Chicago, Ill. – Pediatric patients with cancer are often treated with a cocktail of therapies to attack the disease through a variety of mechanisms. While this approach has been instrumental in saving children’s lives, the life-saving therapies can be accompanied by acute side effects, and the treatments may have lingering impacts as cancer survivors enter adulthood.
Magnetic resonance-guided high-intensity focused ultrasound (MR-HIFU) holds the promise of surgically removing large tumors without exacting the same array of harsh side effects. Ultrasound relies on high-frequency sound waves to make diagnostic images. Those same sound waves can be used therapeutically to destroy tumors. Layering on MR imaging gives clinicians the ability to precisely guide the ultrasound therapy in real time.
A study led by Children’s National Health System researchers and clinicians is using MR-HIFU for the first time in children to examine its safety and feasibility. The project will treat patients younger than 30 whose solid tumors have stopped responding to other treatments or have begun to regrow. Lead author AeRang Kim, MD, PhD, an oncologist affiliated with Children’s National Center for Cancer and Blood Disorders, will discuss the study protocol during the American Society of Clinical Oncology annual meeting, held June 3 to 7 in Chicago and attended by an estimated 30,000 oncology professionals from around the globe.
“Advantages over conventional local tumor control - such as surgery, radiation therapy, or radiofrequency ablation - are that MR-HIFU is non-invasive, non-ionizing, and enables ablation of large tumor volumes,” Dr. Kim and colleagues write. “A transducer focuses ultrasound beams into a selected target site resulting in thermal ablation at the focus (temperature ≥55°C).”
The focused ultrasound kills just the solid tumor, while sparing neighboring healthy tissue.
The clinical trial, “MR-guided high-intensity focused ultrasound (HIFU) on pediatric solid tumors,” will use focused ultrasound to destroy refractory or relapsed solid tumors located in the bone or in soft tissue near bones while the children are sedated. The tolerability of treatment will be checked for two weeks after the ablation, and additional MR-HIFU treatment is possible at that time. Study participants will be followed for up to one year to gauge tumor response. Secondary outcomes, such as impact on immune markers, will be studied as focused ultrasound ablation has been shown in pre-clinical models to activate the immune system to mount its own anti-tumor response.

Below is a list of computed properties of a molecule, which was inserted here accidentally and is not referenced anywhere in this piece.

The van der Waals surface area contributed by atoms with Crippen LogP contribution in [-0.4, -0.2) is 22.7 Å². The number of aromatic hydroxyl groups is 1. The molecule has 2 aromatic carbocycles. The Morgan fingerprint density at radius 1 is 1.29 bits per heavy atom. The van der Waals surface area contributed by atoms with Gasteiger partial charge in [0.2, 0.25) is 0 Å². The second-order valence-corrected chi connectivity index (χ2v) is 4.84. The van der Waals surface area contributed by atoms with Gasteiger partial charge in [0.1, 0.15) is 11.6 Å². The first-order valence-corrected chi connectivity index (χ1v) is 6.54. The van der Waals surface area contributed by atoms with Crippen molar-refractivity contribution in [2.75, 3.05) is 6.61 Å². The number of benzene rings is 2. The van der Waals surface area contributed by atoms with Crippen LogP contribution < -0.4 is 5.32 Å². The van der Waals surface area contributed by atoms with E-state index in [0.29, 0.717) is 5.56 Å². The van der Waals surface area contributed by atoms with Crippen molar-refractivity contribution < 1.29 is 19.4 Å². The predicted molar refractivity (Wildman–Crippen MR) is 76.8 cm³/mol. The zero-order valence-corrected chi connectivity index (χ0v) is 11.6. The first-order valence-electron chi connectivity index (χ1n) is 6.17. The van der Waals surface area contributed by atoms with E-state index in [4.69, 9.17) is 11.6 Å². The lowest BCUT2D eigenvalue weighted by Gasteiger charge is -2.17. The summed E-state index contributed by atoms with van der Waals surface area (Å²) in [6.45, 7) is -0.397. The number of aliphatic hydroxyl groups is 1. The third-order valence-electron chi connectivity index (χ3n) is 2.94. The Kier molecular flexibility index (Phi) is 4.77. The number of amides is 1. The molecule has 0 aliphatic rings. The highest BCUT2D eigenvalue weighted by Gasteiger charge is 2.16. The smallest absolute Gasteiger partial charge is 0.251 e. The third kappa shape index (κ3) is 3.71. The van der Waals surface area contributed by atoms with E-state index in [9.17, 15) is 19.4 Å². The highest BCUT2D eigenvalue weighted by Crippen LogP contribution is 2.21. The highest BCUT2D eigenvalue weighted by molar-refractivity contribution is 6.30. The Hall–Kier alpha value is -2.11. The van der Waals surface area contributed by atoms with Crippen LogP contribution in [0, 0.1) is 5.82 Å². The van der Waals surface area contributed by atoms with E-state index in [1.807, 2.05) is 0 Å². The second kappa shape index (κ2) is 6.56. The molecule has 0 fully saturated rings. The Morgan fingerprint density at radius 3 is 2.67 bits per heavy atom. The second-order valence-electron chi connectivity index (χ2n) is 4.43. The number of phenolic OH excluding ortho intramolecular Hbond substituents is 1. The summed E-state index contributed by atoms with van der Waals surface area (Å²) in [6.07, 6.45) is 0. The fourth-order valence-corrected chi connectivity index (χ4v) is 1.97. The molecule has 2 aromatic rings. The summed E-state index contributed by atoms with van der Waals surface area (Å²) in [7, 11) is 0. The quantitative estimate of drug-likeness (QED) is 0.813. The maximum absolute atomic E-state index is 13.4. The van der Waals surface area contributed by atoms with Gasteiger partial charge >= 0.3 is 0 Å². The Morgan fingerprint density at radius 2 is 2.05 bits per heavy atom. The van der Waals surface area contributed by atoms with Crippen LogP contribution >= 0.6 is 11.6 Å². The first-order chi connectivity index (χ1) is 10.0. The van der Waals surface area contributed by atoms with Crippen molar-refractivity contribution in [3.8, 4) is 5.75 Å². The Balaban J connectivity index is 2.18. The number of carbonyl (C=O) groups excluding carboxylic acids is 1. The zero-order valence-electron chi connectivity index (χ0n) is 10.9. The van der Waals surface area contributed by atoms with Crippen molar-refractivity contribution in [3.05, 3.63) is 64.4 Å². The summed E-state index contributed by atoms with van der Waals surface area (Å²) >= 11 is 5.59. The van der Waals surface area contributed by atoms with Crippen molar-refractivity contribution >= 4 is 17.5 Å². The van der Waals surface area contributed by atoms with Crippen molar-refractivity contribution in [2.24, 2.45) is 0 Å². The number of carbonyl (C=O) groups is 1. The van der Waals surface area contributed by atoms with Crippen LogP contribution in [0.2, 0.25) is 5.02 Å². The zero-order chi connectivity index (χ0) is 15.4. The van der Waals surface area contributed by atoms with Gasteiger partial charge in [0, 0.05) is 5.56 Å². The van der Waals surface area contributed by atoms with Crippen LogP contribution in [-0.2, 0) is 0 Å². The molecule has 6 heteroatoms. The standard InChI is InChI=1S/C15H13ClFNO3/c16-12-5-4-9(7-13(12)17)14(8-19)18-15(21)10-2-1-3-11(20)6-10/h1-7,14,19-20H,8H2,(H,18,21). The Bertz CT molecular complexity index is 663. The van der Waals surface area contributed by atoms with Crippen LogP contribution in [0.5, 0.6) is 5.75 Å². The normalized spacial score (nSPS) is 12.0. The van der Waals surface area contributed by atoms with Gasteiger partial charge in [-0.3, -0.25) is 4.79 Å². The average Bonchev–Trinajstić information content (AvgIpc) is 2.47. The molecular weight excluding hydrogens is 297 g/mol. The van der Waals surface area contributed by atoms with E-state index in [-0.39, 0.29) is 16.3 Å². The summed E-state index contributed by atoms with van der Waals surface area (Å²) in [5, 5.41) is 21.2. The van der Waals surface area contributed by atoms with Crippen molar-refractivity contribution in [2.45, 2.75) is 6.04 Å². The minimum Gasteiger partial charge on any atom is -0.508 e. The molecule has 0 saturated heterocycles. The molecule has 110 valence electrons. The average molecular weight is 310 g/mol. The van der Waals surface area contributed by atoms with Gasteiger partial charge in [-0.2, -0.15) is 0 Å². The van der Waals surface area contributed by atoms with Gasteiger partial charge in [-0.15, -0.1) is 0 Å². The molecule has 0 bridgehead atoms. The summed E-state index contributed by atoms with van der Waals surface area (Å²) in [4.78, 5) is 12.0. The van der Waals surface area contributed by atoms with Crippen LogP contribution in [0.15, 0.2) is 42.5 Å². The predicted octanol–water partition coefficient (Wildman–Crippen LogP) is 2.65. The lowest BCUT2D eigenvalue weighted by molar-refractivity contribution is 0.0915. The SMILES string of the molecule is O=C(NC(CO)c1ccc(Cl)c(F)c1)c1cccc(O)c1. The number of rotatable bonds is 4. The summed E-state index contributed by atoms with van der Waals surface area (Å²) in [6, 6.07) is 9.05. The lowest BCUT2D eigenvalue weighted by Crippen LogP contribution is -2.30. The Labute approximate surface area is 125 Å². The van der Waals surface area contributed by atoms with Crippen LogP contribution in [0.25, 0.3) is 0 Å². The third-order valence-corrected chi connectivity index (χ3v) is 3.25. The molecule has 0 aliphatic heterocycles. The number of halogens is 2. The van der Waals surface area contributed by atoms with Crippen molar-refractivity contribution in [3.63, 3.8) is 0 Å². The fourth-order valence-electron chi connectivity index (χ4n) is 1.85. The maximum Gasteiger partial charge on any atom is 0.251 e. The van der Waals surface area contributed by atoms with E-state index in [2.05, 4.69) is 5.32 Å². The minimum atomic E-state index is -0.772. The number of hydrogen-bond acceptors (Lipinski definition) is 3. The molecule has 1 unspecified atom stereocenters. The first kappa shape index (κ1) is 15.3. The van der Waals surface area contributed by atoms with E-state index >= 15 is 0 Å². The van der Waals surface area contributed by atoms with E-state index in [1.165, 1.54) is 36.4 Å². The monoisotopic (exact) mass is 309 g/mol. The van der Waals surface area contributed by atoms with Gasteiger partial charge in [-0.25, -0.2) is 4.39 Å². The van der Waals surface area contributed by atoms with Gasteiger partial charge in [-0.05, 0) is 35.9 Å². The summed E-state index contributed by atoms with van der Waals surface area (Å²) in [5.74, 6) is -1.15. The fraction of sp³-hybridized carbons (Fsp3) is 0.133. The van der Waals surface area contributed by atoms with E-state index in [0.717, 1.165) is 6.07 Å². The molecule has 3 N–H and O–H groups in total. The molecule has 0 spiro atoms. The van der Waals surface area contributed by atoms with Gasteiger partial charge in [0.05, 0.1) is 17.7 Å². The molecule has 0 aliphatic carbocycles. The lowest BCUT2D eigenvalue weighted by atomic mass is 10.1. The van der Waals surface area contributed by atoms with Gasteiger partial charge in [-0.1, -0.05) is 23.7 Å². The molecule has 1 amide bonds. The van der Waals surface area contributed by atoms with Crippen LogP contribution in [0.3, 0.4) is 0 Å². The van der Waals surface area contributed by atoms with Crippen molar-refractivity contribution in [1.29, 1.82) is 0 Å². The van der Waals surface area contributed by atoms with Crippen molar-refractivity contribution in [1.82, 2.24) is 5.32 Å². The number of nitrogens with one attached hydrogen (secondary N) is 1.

“Our hope is this will provide another way to precisely target just the area where there is a solid tumor,” Dr. Kim says. “With MR-HIFU, clinicians see how and where temperature rises in real time, moving from the blue toward the red end of the light spectrum. You can see exactly where that focused heat is being applied – and where it is not – ensuring that healthy tissue remains untouched. Our work will build a strong foundation for future pediatric trials using ablation, providing additional precision in treating children’s solid tumors,” she continues.
Related resources: Enroll in this clinical trial
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About Children’s National Health System
Children’s National Health System, based in Washington, DC, has been serving the nation’s children since 1870. Children’s National is a Leapfrog Group Top Hospital, Magnet® designated, and was ranked among the top 10 pediatric hospitals by U.S. News & World Report 2015-16. Home to the Children’s Research Institute and the Sheikh Zayed Institute for Pediatric Surgical Innovation, Children’s National is one of the nation’s top NIH-funded pediatric institutions. With a community-based pediatric network, seven regional outpatient centers, an ambulatory surgery center, two emergency rooms, an acute care hospital, and collaborations throughout the region, Children’s National is recognized for its expertise and innovation in pediatric care and as an advocate for all children. For more information, visit ChildrensNational.org, or follow us on Facebook and Twitter.
About the American Society of Clinical Oncology
Founded in 1964, the American Society of Clinical Oncology (ASCO) is the world’s leading professional organization representing physicians who care for people with cancer. With nearly 40,000 members, ASCO is committed to improving cancer care through scientific meetings, educational programs and peer-reviewed journals.